RPM vs. YUM: Learn the Difference

February 9, 2022


RPM and YUM are package management systems created for Red Hat-based Linux distributions. A package management system is a collection of tools used for automating package installation, updating, and removal.

While the two package managers have similarities, they mainly differ in functionality.

In this article, you will learn about the difference between RPM and YUM.

RPM vs. YUM - Learn the difference in this comparison article.

Note: If you are using Ubuntu, learn to manage packages with apt-get.

What is RPM

RPM is a command-line package manager developed in 1995 by Red Hat. The package manager was designed to work on Red Hat-based systems. Today, RPM is the core component of many Linux distributions, including CentOS, Fedora, Oracle Linux, openSUSE, Mageia, etc.

The RPM package manager allows users to query, verify, install, upgrade, and remove packages. The main downside is that it doesn't resolve package dependencies or automatic package updates.

What is YUM

YUM (Yellow Dog Updater, Modified) is an open-source Linux package management application that uses the RPM package manager. This front-end RPM tool allows users to search official and third-party repositories and install, update, or remove packages from the system.

YUM works with online repositories listed in the /etc/yum.repos.d/*.repo file. Additionally, the tool allows users to add their own *.repo files.

YUM's benefits over RPM are automatic updates, easy package management and dependency management.

Note: Learn to install Pip on CentOS 8. Pip is a standard Python package manager for installing additional packages that are not part of Python standard library.


Comparing the RPM and YUM package managers.

Both RPM and YUM install packages, keep the information in a database, and provide basic command-line functionality. However, there are several differences between the two package managers.

The following table shows an overview of the key differences between RPM and YUM:

ParameterRPM (Red Hat Package Manager)YUM (Yellow Dog Updater, Modified)
OriginIntroduced in 1997 by Red Hat.Upgraded from YUP to YUM in 2003.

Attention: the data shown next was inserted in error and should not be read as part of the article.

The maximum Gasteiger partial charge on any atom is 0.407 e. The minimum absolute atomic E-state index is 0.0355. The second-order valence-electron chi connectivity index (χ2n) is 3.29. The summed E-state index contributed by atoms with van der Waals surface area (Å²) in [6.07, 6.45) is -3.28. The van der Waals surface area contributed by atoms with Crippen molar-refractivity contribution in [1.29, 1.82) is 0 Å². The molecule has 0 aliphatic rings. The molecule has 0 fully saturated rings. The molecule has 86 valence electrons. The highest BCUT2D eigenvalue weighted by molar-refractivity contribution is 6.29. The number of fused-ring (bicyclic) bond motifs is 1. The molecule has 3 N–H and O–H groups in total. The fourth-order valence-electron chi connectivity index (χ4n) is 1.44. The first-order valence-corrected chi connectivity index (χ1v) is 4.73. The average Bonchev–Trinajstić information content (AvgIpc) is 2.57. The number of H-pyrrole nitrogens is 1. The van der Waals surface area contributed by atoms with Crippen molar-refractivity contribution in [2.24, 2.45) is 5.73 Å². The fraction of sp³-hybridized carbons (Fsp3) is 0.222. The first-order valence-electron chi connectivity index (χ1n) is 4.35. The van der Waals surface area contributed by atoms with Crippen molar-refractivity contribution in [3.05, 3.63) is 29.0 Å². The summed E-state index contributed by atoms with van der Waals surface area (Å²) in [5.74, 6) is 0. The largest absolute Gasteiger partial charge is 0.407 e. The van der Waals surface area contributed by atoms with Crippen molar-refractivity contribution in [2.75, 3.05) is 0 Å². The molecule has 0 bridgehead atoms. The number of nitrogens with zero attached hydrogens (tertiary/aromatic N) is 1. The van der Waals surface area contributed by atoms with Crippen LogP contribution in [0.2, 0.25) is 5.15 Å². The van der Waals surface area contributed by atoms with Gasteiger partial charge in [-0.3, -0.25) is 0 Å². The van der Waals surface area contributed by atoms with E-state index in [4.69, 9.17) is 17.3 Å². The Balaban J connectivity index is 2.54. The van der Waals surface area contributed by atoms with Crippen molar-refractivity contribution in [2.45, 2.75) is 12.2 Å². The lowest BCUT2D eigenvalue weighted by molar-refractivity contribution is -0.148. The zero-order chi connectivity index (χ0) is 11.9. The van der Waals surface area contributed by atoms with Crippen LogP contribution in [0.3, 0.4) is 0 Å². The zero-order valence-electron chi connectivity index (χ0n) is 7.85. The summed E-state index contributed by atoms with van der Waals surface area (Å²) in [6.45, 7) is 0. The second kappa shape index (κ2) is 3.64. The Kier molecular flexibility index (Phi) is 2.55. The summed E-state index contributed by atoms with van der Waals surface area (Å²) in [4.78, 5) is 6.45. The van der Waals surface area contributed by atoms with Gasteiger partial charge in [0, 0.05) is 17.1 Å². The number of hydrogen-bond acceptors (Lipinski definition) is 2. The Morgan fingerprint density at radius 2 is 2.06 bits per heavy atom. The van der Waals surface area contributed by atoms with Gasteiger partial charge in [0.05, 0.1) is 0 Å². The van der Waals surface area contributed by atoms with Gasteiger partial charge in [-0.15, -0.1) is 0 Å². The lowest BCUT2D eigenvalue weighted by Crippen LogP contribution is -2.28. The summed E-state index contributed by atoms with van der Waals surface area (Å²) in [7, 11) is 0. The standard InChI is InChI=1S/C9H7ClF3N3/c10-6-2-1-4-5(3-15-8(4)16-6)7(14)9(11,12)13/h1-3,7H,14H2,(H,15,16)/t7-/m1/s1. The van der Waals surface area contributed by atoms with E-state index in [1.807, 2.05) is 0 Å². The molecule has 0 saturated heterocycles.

DefinitionA low-level package manager with basic functionality.A top-level front-end package manager with advanced functionality.
DependenciesDoes not resolve dependencies.Resolves and installs package dependencies automatically.
Package installationAllows multiple package versions to be installed.
However, only a single package installation is possible at a time.
Doesn't allow multiple package versions to be installed. Only supports packages available in the repository and shows the already installed packages.
On the other hand, YUM can install multiple packages simultaneously.
UpgradesRPM doesn’t support automatic upgrades.YUM allows automatic upgrades to the latest available version.
Repository supportRPM doesn't use an online repository for package installation. Instead, it requires the exact local .rpm package path to complete the installation.YUM relies on an online repository for installing packages. The utility requires only the package name.
AutonomyRPM is autonomous and utilizes its own database to keep information about the packages on the system.YUM is a front-end utility that uses the RPM package manager for package management. The utility also uses the RPM database in the backend.
Ease of useRPM package management and handling gets complicated at times.It is the easiest way to manage RPM packages.
RollbackRPM doesn't support change rollback.YUM allows any changes to be rolled back.

Note: Learn how to uninstall or remove packages in CentOS using RPM or YUM.


The biggest RPM drawback is that it doesn't fetch the required package dependencies during installation. As it installs packages with the information within them and without using repositories, RPM cannot resolve dependencies. Therefore, users must figure out the package dependencies manually.

Since RPM does not keep information on automatically added packages, there is no way to find out which dependencies to remove as well when deleting a package with RPM.

Additionally, there is no prompt before removing packages except when removing a package required for another program. In that case, RPM outputs an error message and prevents the removal.

YUM can scan, sense and resolve a package dependency tree automatically. That means YUM automatically fetches any additional packages necessary for a program to function properly. YUM resolves dependencies using a depsolver, a package dependency management library. With this tool, it fetches the dependencies from online repositories and installs the necessary packages.